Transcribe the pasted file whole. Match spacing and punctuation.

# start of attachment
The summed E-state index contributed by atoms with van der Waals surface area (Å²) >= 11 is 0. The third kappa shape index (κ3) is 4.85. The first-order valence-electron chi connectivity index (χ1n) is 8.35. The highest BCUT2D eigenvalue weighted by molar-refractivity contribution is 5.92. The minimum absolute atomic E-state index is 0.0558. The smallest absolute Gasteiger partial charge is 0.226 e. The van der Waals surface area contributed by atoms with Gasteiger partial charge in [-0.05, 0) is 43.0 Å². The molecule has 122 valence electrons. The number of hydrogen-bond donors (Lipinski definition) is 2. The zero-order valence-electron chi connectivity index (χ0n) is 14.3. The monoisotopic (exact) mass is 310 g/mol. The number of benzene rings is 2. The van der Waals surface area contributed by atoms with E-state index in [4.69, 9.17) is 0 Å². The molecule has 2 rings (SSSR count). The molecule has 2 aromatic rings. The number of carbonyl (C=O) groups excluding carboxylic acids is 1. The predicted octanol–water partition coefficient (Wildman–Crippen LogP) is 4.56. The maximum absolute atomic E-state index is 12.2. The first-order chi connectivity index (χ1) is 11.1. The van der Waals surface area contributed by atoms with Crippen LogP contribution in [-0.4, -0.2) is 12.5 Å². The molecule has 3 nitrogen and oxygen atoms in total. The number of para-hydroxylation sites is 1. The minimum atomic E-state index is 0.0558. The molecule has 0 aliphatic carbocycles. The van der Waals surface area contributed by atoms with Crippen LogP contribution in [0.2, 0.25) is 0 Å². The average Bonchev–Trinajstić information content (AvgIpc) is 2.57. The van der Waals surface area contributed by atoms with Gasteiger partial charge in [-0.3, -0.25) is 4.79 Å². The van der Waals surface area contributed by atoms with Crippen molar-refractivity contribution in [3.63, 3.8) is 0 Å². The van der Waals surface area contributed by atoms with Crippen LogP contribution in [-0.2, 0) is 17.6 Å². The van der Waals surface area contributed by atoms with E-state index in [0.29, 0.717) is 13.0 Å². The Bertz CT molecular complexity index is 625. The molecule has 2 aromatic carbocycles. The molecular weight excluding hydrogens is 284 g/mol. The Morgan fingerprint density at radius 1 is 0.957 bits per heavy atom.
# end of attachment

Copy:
The summed E-state index contributed by atoms with van der Waals surface area (Å²) >= 11 is 0. The third kappa shape index (κ3) is 4.85. The first-order valence-electron chi connectivity index (χ1n) is 8.35. The highest BCUT2D eigenvalue weighted by molar-refractivity contribution is 5.92. The minimum absolute atomic E-state index is 0.0558. The smallest absolute Gasteiger partial charge is 0.226 e. The van der Waals surface area contributed by atoms with Gasteiger partial charge in [-0.05, 0) is 43.0 Å². The molecule has 122 valence electrons. The number of hydrogen-bond donors (Lipinski definition) is 2. The zero-order valence-electron chi connectivity index (χ0n) is 14.3. The monoisotopic (exact) mass is 310 g/mol. The number of benzene rings is 2. The van der Waals surface area contributed by atoms with E-state index in [4.69, 9.17) is 0 Å². The molecule has 2 rings (SSSR count). The molecule has 2 aromatic rings. The number of carbonyl (C=O) groups excluding carboxylic acids is 1. The predicted octanol–water partition coefficient (Wildman–Crippen LogP) is 4.56. The maximum absolute atomic E-state index is 12.2. The first-order chi connectivity index (χ1) is 11.1. The van der Waals surface area contributed by atoms with Crippen LogP contribution in [-0.4, -0.2) is 12.5 Å². The molecule has 3 nitrogen and oxygen atoms in total. The number of para-hydroxylation sites is 1. The minimum atomic E-state index is 0.0558. The molecule has 0 aliphatic carbocycles. The van der Waals surface area contributed by atoms with Crippen LogP contribution in [0.2, 0.25) is 0 Å². The average Bonchev–Trinajstić information content (AvgIpc) is 2.57. The van der Waals surface area contributed by atoms with Gasteiger partial charge in [-0.3, -0.25) is 4.79 Å². The van der Waals surface area contributed by atoms with Crippen molar-refractivity contribution in [3.63, 3.8) is 0 Å². The van der Waals surface area contributed by atoms with Crippen LogP contribution in [-0.2, 0) is 17.6 Å². The van der Waals surface area contributed by atoms with E-state index in [0.29, 0.717) is 13.0 Å². The Bertz CT molecular complexity index is 625. The molecule has 2 aromatic carbocycles. The molecular weight excluding hydrogens is 284 g/mol. The Morgan fingerprint density at radius 1 is 0.957 bits per heavy atom.